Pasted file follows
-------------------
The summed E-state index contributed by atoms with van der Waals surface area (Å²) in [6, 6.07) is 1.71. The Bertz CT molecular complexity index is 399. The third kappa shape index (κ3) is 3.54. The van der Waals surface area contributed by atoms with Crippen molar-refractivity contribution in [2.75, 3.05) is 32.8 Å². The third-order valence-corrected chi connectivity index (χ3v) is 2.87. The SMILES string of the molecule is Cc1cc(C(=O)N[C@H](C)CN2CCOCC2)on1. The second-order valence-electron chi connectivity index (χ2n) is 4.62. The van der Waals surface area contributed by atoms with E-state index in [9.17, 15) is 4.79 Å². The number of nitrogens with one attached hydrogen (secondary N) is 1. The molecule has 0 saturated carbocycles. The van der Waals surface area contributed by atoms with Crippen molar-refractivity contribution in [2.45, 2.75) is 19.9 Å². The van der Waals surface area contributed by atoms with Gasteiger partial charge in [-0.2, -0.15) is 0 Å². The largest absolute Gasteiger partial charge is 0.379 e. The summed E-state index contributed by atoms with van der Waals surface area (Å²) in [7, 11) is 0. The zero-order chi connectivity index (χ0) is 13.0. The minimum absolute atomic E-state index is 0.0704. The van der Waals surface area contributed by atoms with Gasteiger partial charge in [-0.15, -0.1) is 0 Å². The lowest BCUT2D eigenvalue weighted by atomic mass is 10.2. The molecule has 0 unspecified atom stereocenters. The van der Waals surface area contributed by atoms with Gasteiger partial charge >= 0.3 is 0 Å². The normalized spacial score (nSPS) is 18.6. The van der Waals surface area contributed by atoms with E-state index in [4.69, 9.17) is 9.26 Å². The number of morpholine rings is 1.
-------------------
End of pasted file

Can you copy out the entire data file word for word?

The summed E-state index contributed by atoms with van der Waals surface area (Å²) in [6, 6.07) is 1.71. The Bertz CT molecular complexity index is 399. The third kappa shape index (κ3) is 3.54. The van der Waals surface area contributed by atoms with Crippen molar-refractivity contribution in [2.75, 3.05) is 32.8 Å². The third-order valence-corrected chi connectivity index (χ3v) is 2.87. The SMILES string of the molecule is Cc1cc(C(=O)N[C@H](C)CN2CCOCC2)on1. The second-order valence-electron chi connectivity index (χ2n) is 4.62. The van der Waals surface area contributed by atoms with E-state index in [9.17, 15) is 4.79 Å². The number of nitrogens with one attached hydrogen (secondary N) is 1. The molecule has 0 saturated carbocycles. The van der Waals surface area contributed by atoms with Crippen molar-refractivity contribution in [2.45, 2.75) is 19.9 Å². The van der Waals surface area contributed by atoms with Gasteiger partial charge in [-0.2, -0.15) is 0 Å². The largest absolute Gasteiger partial charge is 0.379 e. The summed E-state index contributed by atoms with van der Waals surface area (Å²) in [7, 11) is 0. The zero-order chi connectivity index (χ0) is 13.0. The minimum absolute atomic E-state index is 0.0704. The van der Waals surface area contributed by atoms with Gasteiger partial charge in [-0.15, -0.1) is 0 Å². The lowest BCUT2D eigenvalue weighted by atomic mass is 10.2. The molecule has 0 unspecified atom stereocenters. The van der Waals surface area contributed by atoms with Gasteiger partial charge >= 0.3 is 0 Å². The normalized spacial score (nSPS) is 18.6. The van der Waals surface area contributed by atoms with E-state index in [4.69, 9.17) is 9.26 Å². The number of morpholine rings is 1.